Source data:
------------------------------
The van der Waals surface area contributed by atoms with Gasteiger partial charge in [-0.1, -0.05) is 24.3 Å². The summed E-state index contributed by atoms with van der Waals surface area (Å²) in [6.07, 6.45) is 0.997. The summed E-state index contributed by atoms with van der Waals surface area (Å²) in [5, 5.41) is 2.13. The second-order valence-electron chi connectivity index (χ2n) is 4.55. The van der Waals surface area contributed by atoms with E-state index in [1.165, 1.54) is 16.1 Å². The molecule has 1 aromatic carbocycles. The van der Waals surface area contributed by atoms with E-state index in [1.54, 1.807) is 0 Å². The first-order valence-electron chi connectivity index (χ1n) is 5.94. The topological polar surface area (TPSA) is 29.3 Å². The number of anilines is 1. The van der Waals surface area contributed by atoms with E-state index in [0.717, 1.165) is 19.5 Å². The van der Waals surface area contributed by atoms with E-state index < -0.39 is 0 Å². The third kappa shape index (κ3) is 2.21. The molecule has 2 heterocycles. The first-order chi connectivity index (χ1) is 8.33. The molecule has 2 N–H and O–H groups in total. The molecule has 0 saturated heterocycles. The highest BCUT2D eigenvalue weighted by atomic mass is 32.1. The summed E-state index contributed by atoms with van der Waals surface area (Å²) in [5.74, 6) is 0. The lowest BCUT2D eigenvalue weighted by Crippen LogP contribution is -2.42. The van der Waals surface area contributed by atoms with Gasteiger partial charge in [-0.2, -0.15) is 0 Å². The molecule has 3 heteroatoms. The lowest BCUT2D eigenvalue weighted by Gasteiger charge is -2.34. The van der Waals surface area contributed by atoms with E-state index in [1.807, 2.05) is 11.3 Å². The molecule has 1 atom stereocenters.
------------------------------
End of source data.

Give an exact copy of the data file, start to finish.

The van der Waals surface area contributed by atoms with Gasteiger partial charge in [-0.1, -0.05) is 24.3 Å². The summed E-state index contributed by atoms with van der Waals surface area (Å²) in [6.07, 6.45) is 0.997. The summed E-state index contributed by atoms with van der Waals surface area (Å²) in [5, 5.41) is 2.13. The second-order valence-electron chi connectivity index (χ2n) is 4.55. The van der Waals surface area contributed by atoms with E-state index in [1.165, 1.54) is 16.1 Å². The molecule has 1 aromatic carbocycles. The van der Waals surface area contributed by atoms with E-state index in [1.54, 1.807) is 0 Å². The first-order valence-electron chi connectivity index (χ1n) is 5.94. The topological polar surface area (TPSA) is 29.3 Å². The number of anilines is 1. The van der Waals surface area contributed by atoms with E-state index in [0.717, 1.165) is 19.5 Å². The van der Waals surface area contributed by atoms with E-state index < -0.39 is 0 Å². The third kappa shape index (κ3) is 2.21. The molecule has 2 heterocycles. The first-order chi connectivity index (χ1) is 8.33. The molecule has 2 N–H and O–H groups in total. The molecule has 0 saturated heterocycles. The highest BCUT2D eigenvalue weighted by atomic mass is 32.1. The summed E-state index contributed by atoms with van der Waals surface area (Å²) in [5.74, 6) is 0. The lowest BCUT2D eigenvalue weighted by Crippen LogP contribution is -2.42. The van der Waals surface area contributed by atoms with Gasteiger partial charge in [-0.2, -0.15) is 0 Å². The molecule has 3 heteroatoms. The lowest BCUT2D eigenvalue weighted by Gasteiger charge is -2.34. The van der Waals surface area contributed by atoms with E-state index in [1.807, 2.05) is 11.3 Å². The molecule has 1 atom stereocenters.